“But whatever happened to the transport! Damn it.” I cursed my fate. My little one was visibly frightened and reminded me of a wilting flower in the sheer sun. We were hiding in the side lane of the market. There was a huge water tank in the corner and I planned to hide behind it if the mob came. The sounds were clearer now. People were chanting different slogans. The sounds were deafening. My daughter was near tears. I felt suffocated as I could see people scattering in the street at some distance. They were the marchers of course but it was not unusual for thugs and other wicked people to join the mob and take a chance at plundering and preying others. Fearful stories came to my mind as I pictured us cornered in that dead end between the shops. It was filthy and damp, the suffocation was corrupting my mind and the sounds were deafening my senses.
I peeped around the corner and could see a lot of people gathering and slowly marching along the main road. They were some distance away, and I decided to leave the secluded place and go further into the locality. Though deserted, the streets had houses, and houses had people. I could not see them, but maybe there would be some eyes behind the windows watching over me. I prayed to Allah and kept on walking under the shade of trees and on the ramps of houses, trying to keep our direction parallel to the main road and towards our home. I let myself believe that each step was taking us near our home. For the first time, I reassured my daughter with hope too.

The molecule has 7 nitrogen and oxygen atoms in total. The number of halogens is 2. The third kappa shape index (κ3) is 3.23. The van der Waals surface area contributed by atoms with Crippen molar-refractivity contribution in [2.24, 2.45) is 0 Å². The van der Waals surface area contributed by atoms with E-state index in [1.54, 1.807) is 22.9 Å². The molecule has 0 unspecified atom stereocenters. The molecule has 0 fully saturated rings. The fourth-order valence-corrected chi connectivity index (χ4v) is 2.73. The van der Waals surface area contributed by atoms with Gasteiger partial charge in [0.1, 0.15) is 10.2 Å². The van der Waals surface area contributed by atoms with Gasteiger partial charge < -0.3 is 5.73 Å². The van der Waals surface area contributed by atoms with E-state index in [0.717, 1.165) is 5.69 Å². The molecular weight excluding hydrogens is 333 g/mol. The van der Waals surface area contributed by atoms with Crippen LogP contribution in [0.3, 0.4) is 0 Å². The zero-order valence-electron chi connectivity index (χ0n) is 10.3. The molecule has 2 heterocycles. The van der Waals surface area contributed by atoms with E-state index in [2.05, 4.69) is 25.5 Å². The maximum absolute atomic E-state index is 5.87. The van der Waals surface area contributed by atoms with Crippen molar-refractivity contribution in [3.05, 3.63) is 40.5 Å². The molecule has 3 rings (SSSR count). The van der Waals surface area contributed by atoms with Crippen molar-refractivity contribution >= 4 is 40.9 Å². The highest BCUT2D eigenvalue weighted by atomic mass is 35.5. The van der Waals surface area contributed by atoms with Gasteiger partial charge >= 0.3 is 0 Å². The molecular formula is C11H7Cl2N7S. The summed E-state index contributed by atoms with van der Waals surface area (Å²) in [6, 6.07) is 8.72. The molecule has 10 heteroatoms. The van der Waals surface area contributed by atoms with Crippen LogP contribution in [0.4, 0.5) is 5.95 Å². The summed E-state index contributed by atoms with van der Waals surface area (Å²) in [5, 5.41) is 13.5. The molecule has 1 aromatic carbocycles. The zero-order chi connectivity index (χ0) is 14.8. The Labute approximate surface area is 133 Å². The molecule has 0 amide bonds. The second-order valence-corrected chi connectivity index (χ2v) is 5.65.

Chanting from the march was becoming dim again and I felt relieved that we won’t be crushed in the mob, yet the deafening silence engulfing my mind was equally suffocating. As we turned around a corner, with a loud Tuk Tuk Phut Phut , an auto rickshaw stopped by my side.